I use it to help my pronunciation. Would be nice to be able to enter individual words and have them pronounced… It’s a great resource! Metta


Not sure if you mean Pali or English, but this is a resource being developed to help people pronounce the Pali words that are often left untranslated in the text:

If you like to discuss it, best to do so in this thread…


Here is a site with individual Pāli words pronounced: Pali Pronunciation

Perhaps useful for you


does the Thai pronunciation differ a lot!?


Sure, the Thai and Sri Lankan pronunciations of Pali have various differences. Sri Lankan chanting has more of a musical feel, and to my ear, Sri Lankans pronounce an “a” at the end of a word with more of an “er” sound. I presume the styles are influenced by the native dialects of the speakers. Thai chanting tends to use the Thai tone rules for the syllables (giving high/middle/low tones), which is obviously not original to the Pali.


Aditi’s Pali pronunciation on Voice is perhaps more suited for listeners with no Asian background (i.e. no background that provides already a tradition of Pali pronunciation). It is based on the phonemes of the words as they are and doesn’t have a particular “dialect” bias—ideally. But Aditi is a robot :robot:, and just as humans, robots are not always perfect… :wink:

For comparison, you can also listen to Bhante Sujato’s pronunciation. Right now his recordings are available for the first Saṁyutta of the Saṁyutta Nikāya up to SN 1.59, as a separate link found under “Other Resources”, “Audio: Bhante Sujato (Pali)”:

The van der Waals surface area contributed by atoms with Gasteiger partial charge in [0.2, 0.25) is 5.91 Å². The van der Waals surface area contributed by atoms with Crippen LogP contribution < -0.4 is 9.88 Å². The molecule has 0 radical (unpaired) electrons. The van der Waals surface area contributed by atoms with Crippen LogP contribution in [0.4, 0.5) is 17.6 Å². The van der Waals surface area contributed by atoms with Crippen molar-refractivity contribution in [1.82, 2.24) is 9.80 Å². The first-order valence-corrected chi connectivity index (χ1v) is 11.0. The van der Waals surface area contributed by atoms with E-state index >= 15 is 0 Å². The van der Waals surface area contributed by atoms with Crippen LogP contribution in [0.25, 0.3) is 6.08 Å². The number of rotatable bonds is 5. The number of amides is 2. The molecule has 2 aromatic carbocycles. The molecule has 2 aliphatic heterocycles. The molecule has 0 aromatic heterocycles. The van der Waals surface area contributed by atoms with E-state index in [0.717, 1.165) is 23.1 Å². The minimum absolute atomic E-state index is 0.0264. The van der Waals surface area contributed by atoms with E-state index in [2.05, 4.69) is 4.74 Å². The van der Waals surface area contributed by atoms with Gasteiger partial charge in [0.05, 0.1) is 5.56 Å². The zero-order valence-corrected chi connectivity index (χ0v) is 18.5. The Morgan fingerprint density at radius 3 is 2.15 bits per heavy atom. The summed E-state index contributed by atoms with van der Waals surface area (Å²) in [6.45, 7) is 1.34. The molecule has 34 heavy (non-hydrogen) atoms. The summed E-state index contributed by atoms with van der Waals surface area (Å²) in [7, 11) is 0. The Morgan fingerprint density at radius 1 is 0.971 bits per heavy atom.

Soon (hopefully) it will be possible to select Bhante’s voice as an alternative to Aditi directly in the Voice settings.


Thanks for the replies.
I have found that most other Pāli pronunciation / recorded sites have a limited number of words and are usually based on the stem and don’t include inflectional endings.
As SC Voice seems to be an automated system, I wondered if it would be possible to type in single words or short phrases and have them read out.
I’m sure this would be a help for student of Pāli out there…


I am also sure it would. But I am less sure if Voice would be the best platform for this.

We had been considering to implement a feature that allows to have read out Buddhist texts other than the content of SuttaCentral. But we discarded this thought because the necessary effort seemed too much, and there hadn’t been anyone interested in such a thing so far.

Maybe, @karl_lew, what do you think—should we re-consider this?


Absolutely. Voice knows how to pronounce all the Pali in Bhante Sujato’s translations of SN, KN, MN, DN, AN. Therefore, just search for the Pali word directly. For example, here is Aditi speaking nandi:

Click the little dialog bubble icon shown in the lower left to hear “Nandi” in the context of “Nandiyasutta”. This is how I use Voice to learn Pali. Once we publish Bhante’s Pali audio, this same technique can be used to learn how Bhante Sujato speaks Pali.


Right… the feature is already there actually… ! :laughing:

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I think it’s 99% there, although Voice may not have Pali found in the Visuddhimaggha (e.g., Bhaṅga).


I (among others) have suggested that SC have the possibility of pasting in Pali or Chinese to get the hover-over translation: Pali and Chinese lookup by pasting? - #10 by mikenz66
Perhaps, if this in implemented, the text could also be fed into the Voice engine.